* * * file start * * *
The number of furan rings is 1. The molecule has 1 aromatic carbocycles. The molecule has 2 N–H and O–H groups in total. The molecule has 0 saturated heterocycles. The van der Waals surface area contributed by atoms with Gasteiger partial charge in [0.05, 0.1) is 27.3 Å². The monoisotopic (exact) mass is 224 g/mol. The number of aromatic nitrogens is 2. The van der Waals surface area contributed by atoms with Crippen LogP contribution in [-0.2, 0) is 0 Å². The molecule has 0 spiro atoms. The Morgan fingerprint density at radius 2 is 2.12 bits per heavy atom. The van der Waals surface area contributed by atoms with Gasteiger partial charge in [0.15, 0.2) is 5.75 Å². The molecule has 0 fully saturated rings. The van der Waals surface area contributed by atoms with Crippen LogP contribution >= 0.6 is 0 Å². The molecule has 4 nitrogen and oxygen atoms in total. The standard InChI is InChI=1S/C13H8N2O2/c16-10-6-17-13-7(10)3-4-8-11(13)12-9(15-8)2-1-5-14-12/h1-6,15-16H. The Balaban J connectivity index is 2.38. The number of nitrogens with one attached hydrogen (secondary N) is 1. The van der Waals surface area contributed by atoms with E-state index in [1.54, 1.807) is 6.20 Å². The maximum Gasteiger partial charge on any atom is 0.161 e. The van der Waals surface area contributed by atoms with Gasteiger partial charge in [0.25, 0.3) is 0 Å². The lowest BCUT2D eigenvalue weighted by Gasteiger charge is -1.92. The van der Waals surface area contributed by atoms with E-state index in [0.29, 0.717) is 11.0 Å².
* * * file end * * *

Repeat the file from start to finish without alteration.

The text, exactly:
The number of furan rings is 1. The molecule has 1 aromatic carbocycles. The molecule has 2 N–H and O–H groups in total. The molecule has 0 saturated heterocycles. The van der Waals surface area contributed by atoms with Gasteiger partial charge in [0.05, 0.1) is 27.3 Å². The monoisotopic (exact) mass is 224 g/mol. The number of aromatic nitrogens is 2. The van der Waals surface area contributed by atoms with Crippen LogP contribution in [-0.2, 0) is 0 Å². The molecule has 0 spiro atoms. The Morgan fingerprint density at radius 2 is 2.12 bits per heavy atom. The van der Waals surface area contributed by atoms with Gasteiger partial charge in [0.15, 0.2) is 5.75 Å². The molecule has 0 fully saturated rings. The van der Waals surface area contributed by atoms with Crippen LogP contribution >= 0.6 is 0 Å². The molecule has 4 nitrogen and oxygen atoms in total. The standard InChI is InChI=1S/C13H8N2O2/c16-10-6-17-13-7(10)3-4-8-11(13)12-9(15-8)2-1-5-14-12/h1-6,15-16H. The Balaban J connectivity index is 2.38. The number of nitrogens with one attached hydrogen (secondary N) is 1. The van der Waals surface area contributed by atoms with E-state index in [1.54, 1.807) is 6.20 Å². The maximum Gasteiger partial charge on any atom is 0.161 e. The van der Waals surface area contributed by atoms with Gasteiger partial charge in [0.25, 0.3) is 0 Å². The lowest BCUT2D eigenvalue weighted by Gasteiger charge is -1.92. The van der Waals surface area contributed by atoms with E-state index in [0.29, 0.717) is 11.0 Å².